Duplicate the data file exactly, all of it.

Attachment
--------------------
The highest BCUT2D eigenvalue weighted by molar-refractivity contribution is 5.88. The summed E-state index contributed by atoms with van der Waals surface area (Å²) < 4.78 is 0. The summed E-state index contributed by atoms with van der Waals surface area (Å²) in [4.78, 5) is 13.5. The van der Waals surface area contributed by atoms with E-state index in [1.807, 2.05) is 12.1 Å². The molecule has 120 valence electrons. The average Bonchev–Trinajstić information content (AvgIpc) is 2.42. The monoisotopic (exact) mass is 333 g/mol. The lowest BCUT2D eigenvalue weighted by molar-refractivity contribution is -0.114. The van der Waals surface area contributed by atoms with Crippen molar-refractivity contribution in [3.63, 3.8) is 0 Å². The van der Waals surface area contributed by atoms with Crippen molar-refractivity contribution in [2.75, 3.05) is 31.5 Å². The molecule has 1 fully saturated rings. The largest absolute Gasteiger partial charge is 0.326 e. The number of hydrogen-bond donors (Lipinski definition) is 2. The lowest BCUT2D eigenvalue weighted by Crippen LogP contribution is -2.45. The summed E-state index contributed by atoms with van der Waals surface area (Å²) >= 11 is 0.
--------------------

The highest BCUT2D eigenvalue weighted by molar-refractivity contribution is 5.88. The summed E-state index contributed by atoms with van der Waals surface area (Å²) < 4.78 is 0. The summed E-state index contributed by atoms with van der Waals surface area (Å²) in [4.78, 5) is 13.5. The van der Waals surface area contributed by atoms with E-state index in [1.807, 2.05) is 12.1 Å². The molecule has 120 valence electrons. The average Bonchev–Trinajstić information content (AvgIpc) is 2.42. The monoisotopic (exact) mass is 333 g/mol. The lowest BCUT2D eigenvalue weighted by molar-refractivity contribution is -0.114. The van der Waals surface area contributed by atoms with Crippen molar-refractivity contribution in [3.63, 3.8) is 0 Å². The van der Waals surface area contributed by atoms with Crippen molar-refractivity contribution in [2.75, 3.05) is 31.5 Å². The molecule has 1 fully saturated rings. The largest absolute Gasteiger partial charge is 0.326 e. The number of hydrogen-bond donors (Lipinski definition) is 2. The lowest BCUT2D eigenvalue weighted by Crippen LogP contribution is -2.45. The summed E-state index contributed by atoms with van der Waals surface area (Å²) >= 11 is 0.